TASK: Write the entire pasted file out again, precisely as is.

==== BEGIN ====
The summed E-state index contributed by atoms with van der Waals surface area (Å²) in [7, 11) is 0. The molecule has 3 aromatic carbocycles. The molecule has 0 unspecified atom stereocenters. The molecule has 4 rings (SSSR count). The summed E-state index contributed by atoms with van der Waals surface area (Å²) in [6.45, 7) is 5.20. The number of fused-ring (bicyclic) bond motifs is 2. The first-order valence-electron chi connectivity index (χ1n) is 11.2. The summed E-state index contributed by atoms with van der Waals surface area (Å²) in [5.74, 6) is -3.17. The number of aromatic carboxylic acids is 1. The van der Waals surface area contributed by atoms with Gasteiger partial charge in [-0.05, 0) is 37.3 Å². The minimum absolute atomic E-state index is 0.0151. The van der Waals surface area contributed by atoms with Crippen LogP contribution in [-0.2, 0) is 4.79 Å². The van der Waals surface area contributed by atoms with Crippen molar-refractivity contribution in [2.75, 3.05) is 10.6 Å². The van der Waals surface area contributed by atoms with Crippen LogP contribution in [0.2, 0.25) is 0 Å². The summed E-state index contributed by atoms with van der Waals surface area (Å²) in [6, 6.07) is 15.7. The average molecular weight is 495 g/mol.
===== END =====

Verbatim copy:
The summed E-state index contributed by atoms with van der Waals surface area (Å²) in [7, 11) is 0. The molecule has 3 aromatic carbocycles. The molecule has 0 unspecified atom stereocenters. The molecule has 4 rings (SSSR count). The summed E-state index contributed by atoms with van der Waals surface area (Å²) in [6.45, 7) is 5.20. The number of fused-ring (bicyclic) bond motifs is 2. The first-order valence-electron chi connectivity index (χ1n) is 11.2. The summed E-state index contributed by atoms with van der Waals surface area (Å²) in [5.74, 6) is -3.17. The number of aromatic carboxylic acids is 1. The van der Waals surface area contributed by atoms with Gasteiger partial charge in [-0.05, 0) is 37.3 Å². The minimum absolute atomic E-state index is 0.0151. The van der Waals surface area contributed by atoms with Crippen LogP contribution in [-0.2, 0) is 4.79 Å². The van der Waals surface area contributed by atoms with Crippen molar-refractivity contribution in [2.75, 3.05) is 10.6 Å². The van der Waals surface area contributed by atoms with Crippen LogP contribution in [0.2, 0.25) is 0 Å². The summed E-state index contributed by atoms with van der Waals surface area (Å²) in [6, 6.07) is 15.7. The average molecular weight is 495 g/mol.